Many-to-One GraphQL Queries with React, Spring Boot, and SQL
In a previous blog “GraphQL Scaling, Querying & Mutations for Java Backends” I described the connectivity of dynamic parameters from properties available on the client or browser side. Once retrieved data like ids, titles, and slugs can be used in caching to express variables and continue stateful transactions through the software stack.
This philosophy can be iterated upon to unite the client with the server and exchange these interactions to enable a further scope of information from relational parameters. Exploring this concept means creating a custom component, to fetch and return additional information, based on the initial variable, from React (client-side) to Spring Boot (server-side) and into SQL (database).
Enabling insights from cached queries with React, Apollo GraphQL, and Spring Boot
- Passing props from Higher-Order Components with React
- Rendering data to Functional Components from user actions
- Querying GraphQL services with Apollo GraphQL and cached queries
- Getting environment variables from Java GraphQL server
- Unique GraphQL queries and Data Fetchers
- Custom JPA Repository Queries by Example (QBE)
Planning Queries From SQL & GraphQL Schema
A sturdy entry point for this process is, to begin with, the actual data, from the ground up this will build reference to the translative nature of the steps from the database to the client-side, as its requirements from the layers in between.
Creating a schema and a table in SQL dictates the data structure, the points of its conditions whether nullable or auto-generated and how the data relates to its surrounding data. Hibernate will implement these tables, as we explored previously, though setting up a schema, for testing implementation, and then updating Spring & Hibernate configuration is a better development workflow.
Unique constraints in hibernate are implemented similarly to the existing columns, though make sure to align them with your schema, find more on Baeldung.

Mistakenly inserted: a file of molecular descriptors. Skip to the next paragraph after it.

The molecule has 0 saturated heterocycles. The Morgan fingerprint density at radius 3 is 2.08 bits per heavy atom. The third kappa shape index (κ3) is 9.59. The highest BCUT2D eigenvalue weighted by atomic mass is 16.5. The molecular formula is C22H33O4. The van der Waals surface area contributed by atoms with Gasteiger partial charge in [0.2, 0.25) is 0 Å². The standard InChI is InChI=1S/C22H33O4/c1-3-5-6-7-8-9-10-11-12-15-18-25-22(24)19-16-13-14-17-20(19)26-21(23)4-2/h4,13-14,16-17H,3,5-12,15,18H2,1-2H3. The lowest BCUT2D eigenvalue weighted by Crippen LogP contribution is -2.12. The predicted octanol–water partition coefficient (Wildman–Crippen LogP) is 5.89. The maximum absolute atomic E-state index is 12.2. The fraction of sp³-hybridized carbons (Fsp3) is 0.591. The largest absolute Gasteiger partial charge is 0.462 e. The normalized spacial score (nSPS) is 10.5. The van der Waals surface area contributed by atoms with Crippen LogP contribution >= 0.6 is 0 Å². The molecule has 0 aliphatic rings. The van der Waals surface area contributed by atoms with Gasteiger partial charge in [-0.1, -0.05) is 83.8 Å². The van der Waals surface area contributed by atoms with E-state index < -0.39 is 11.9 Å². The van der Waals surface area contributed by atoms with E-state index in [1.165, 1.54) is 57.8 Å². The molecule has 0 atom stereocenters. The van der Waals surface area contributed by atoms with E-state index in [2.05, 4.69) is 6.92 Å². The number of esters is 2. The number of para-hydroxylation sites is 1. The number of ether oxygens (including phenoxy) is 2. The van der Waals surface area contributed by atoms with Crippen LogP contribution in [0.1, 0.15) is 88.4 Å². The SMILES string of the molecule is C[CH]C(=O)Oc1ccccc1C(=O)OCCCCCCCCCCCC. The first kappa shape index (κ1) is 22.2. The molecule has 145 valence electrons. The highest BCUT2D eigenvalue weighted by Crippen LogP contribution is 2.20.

The important element of this schema is that the titles are unique and the length is flexible, this will make future queries more precise, as there is only one possible relation of the many relations where the title matches the blog.
Once the schema and table are set in SQL you can manually load a few test examples for querying once the rest of the solution is implemented. From here we move to GraphQL and establish the query that follows the schema.
This GraphQL schema references the initial Blog type, which if you have followed to this point you already have, if not, it is provided here for reference. The query of this type accepts the string of titles to find the blog of that title, hence the many-to-one relation.
Implementing Spring Data JPA Repository Queries & Java GraphQL Data Fetchers
Many-to-one relations mean specifying unique datatypes within a database to query and evaluate relative data. The importance of the previously mentioned unique keys outside of the ordinary id primary key is identifying relations that are structured from abstraction or usage and less system generated.
Executing queries through the Java GraphQL service means extending Spring Boot JPA repositories with Query by Example (QBE) which will, in turn, allow for GraphQL to pass the query parameters to Spring Boot JPA to make specified queries.
Once an example exists within the correlated repository, the wired repository can now execute queries on its behalf, with data exchanged in the environment via the Java GraphQL service and the query’s data fetcher.
The getArgument method implements the type which is instantiated by the GraphQL query, which is then passed to the custom Spring Boot JPA query, in turn, returning the related data to the example query from SQL.
Once these steps are implemented the last condition to be met, is introducing the custom query within the GraphQL service and auto-wiring the query to proceed the result to the Java GraphQL server.
Querying and Rendering Data With React Higher-Order and Functional Components
Structural components such as higher-order components organize all of the interactive components, functions, hooks, and methods of a given component and export as a class-based function. These are not usually required in React, especially with the introduction of React Hooks, though can provide a concise utility for implementation of how to combine components as a pattern.
Inheriting the parameters from this higher-order components invocation, the properties are passed down to dynamically render value within this view. As to how this above blog component has its origin, the origin for its functional components relies on the data passed downstream.
Statistical value implementations here are driven by the useParams Hook at the top-level component, passed down to the Apollo GraphQL server for querying and extracting that views unique data. After the initial view is set, the result informs the next query in the same pattern to retrieve the relative values with Apollo GraphQL from another query or source.
Continue Exploring This Stack, on Github and Previous Blogs
The blog in reference to initializing this software solution, preempting the statistical step, can shed more light on React, Spring Boot, GraphQL, and SQL. Primer code for the stack mentioned in this article can be found on GitHub.